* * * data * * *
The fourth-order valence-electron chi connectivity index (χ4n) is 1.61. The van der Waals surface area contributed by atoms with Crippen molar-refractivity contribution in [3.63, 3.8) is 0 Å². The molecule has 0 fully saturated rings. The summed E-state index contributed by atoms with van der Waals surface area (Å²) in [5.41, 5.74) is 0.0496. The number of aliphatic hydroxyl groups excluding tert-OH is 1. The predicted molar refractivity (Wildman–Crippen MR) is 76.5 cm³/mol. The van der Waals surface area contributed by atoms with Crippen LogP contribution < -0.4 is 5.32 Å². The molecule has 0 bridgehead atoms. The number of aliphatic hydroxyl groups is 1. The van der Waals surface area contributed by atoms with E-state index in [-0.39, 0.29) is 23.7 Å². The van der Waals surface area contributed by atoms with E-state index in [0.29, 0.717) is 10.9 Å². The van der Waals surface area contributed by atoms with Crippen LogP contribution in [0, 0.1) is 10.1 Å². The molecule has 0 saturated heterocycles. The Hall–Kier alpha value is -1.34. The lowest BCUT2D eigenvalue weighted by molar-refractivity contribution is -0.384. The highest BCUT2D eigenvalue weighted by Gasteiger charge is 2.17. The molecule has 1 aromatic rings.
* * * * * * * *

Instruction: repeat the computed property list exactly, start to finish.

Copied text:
The fourth-order valence-electron chi connectivity index (χ4n) is 1.61. The van der Waals surface area contributed by atoms with Crippen molar-refractivity contribution in [3.63, 3.8) is 0 Å². The molecule has 0 fully saturated rings. The summed E-state index contributed by atoms with van der Waals surface area (Å²) in [5.41, 5.74) is 0.0496. The number of aliphatic hydroxyl groups excluding tert-OH is 1. The predicted molar refractivity (Wildman–Crippen MR) is 76.5 cm³/mol. The van der Waals surface area contributed by atoms with Crippen LogP contribution < -0.4 is 5.32 Å². The molecule has 0 bridgehead atoms. The number of aliphatic hydroxyl groups is 1. The van der Waals surface area contributed by atoms with E-state index in [-0.39, 0.29) is 23.7 Å². The van der Waals surface area contributed by atoms with E-state index in [0.29, 0.717) is 10.9 Å². The van der Waals surface area contributed by atoms with Crippen LogP contribution in [0, 0.1) is 10.1 Å². The molecule has 0 saturated heterocycles. The Hall–Kier alpha value is -1.34. The lowest BCUT2D eigenvalue weighted by molar-refractivity contribution is -0.384. The highest BCUT2D eigenvalue weighted by Gasteiger charge is 2.17. The molecule has 1 aromatic rings.